Exhausted and under stress because of these conditions, human beings reflexively resort to simplistic binary distinctions– fight or flight. Feeling instead of thinking becomes the path of least resistance. And then we act out – temperamentally. Don’t do that.

As hard as it is to do in this maelstrom of emotions, a successful investor absolutely must overcome this temptation towards reactivity. In an environment like the one we’re experiencing now, it’s ever more important to think, plan and act purposefully – based on principles like patience, discipline and a hard-nosed faith that, in due course, things will work out. It’s also very important to examine the unconscious word definitions you attach to the various assets you’re investing in, and to frame your decision-making in ways that are appropriate for the objectives you’re trying to achieve.

For instance, many people quickly associate the words “risk” and “volatility” with stock investing. They subconsciously think of other words like “blue chip”, which they quickly associate with gambling. Or they succumb to the intentional reactivity of television shows like Mad Money that propagate a high-stakes, short-term trading mentality: “Buy, buy, buy! Sell, sell, sell!”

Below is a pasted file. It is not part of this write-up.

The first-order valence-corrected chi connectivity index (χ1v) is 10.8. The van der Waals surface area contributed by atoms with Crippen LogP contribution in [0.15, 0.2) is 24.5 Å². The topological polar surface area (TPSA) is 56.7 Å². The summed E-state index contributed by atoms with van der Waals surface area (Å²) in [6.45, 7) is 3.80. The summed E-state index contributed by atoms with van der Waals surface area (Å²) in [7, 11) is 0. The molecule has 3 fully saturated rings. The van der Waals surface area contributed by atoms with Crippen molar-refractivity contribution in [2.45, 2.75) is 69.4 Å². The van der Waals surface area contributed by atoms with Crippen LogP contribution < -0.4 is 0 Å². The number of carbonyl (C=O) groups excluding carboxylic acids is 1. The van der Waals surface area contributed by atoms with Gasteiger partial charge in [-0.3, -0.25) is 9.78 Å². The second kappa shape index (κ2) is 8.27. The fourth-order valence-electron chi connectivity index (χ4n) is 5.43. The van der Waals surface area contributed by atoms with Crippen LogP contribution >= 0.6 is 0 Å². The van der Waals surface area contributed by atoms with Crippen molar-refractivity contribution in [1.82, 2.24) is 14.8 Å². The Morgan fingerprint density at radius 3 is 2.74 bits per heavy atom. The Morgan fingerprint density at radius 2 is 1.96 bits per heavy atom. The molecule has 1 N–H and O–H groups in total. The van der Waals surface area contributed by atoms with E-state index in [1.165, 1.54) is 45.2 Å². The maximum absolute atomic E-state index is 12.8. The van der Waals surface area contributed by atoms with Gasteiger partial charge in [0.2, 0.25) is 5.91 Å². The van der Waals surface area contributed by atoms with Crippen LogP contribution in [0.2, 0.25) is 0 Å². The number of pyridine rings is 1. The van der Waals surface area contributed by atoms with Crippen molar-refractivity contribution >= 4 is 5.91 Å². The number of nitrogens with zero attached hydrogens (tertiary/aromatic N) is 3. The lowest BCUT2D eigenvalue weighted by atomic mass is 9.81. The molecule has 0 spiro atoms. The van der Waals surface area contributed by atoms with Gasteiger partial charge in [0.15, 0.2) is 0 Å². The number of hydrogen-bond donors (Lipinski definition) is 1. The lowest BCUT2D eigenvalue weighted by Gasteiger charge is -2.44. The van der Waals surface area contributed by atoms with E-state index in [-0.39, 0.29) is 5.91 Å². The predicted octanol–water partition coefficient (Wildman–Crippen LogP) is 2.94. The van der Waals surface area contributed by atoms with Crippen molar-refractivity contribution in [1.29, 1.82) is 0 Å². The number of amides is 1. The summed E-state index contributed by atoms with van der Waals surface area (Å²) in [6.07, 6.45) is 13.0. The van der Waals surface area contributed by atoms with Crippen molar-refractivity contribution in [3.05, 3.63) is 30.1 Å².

Re-framed in a more deliberate, long-term perspective, however, owning stock simply means you’ve become a long-term shareholder in a business. In the case of investing in publicly traded equity markets, you’re becoming an owner of some of the most successful, well-financed, dynamic and profitable businesses ever conceived in the United States or the world. These enterprises produce innovative products and services that are sought after by millions, and sometimes billions of consumers around the globe. They are run by experienced, highly adaptive management teams who are well-compensated to mind the interests of shareholders. They innovate relentlessly, adapt constantly to ever-changing environments and can demonstrate a history of successfully weathering any number of past recessions. Defined this way, equity ownership almost becomes an entirely different concept, doesn’t it?